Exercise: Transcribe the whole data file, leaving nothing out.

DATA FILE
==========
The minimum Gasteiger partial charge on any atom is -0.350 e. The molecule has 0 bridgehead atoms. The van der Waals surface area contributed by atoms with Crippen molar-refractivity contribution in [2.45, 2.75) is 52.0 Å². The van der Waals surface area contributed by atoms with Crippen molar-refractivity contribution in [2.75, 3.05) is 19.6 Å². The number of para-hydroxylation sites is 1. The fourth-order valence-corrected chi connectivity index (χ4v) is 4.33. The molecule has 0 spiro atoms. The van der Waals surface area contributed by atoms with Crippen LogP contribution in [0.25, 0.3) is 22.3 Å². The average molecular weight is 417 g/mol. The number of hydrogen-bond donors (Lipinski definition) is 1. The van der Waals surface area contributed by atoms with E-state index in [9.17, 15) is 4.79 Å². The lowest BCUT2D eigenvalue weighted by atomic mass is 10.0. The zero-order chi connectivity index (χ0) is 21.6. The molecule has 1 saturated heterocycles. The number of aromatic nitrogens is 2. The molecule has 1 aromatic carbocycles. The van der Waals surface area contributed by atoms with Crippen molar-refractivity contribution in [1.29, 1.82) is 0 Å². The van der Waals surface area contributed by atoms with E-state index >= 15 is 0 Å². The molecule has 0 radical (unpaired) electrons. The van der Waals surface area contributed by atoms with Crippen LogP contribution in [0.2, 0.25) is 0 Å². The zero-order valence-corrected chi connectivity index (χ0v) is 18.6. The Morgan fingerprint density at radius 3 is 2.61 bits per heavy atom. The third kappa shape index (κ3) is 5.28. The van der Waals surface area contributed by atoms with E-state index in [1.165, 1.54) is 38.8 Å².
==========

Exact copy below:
The minimum Gasteiger partial charge on any atom is -0.350 e. The molecule has 0 bridgehead atoms. The van der Waals surface area contributed by atoms with Crippen molar-refractivity contribution in [2.45, 2.75) is 52.0 Å². The van der Waals surface area contributed by atoms with Crippen molar-refractivity contribution in [2.75, 3.05) is 19.6 Å². The number of para-hydroxylation sites is 1. The fourth-order valence-corrected chi connectivity index (χ4v) is 4.33. The molecule has 0 spiro atoms. The van der Waals surface area contributed by atoms with Crippen LogP contribution in [0.25, 0.3) is 22.3 Å². The average molecular weight is 417 g/mol. The number of hydrogen-bond donors (Lipinski definition) is 1. The van der Waals surface area contributed by atoms with E-state index in [9.17, 15) is 4.79 Å². The lowest BCUT2D eigenvalue weighted by atomic mass is 10.0. The zero-order chi connectivity index (χ0) is 21.6. The molecule has 1 saturated heterocycles. The number of aromatic nitrogens is 2. The molecule has 1 aromatic carbocycles. The van der Waals surface area contributed by atoms with Crippen molar-refractivity contribution in [1.29, 1.82) is 0 Å². The van der Waals surface area contributed by atoms with E-state index >= 15 is 0 Å². The molecule has 0 radical (unpaired) electrons. The van der Waals surface area contributed by atoms with Crippen LogP contribution in [0.2, 0.25) is 0 Å². The zero-order valence-corrected chi connectivity index (χ0v) is 18.6. The Morgan fingerprint density at radius 3 is 2.61 bits per heavy atom. The third kappa shape index (κ3) is 5.28. The van der Waals surface area contributed by atoms with E-state index in [1.165, 1.54) is 38.8 Å².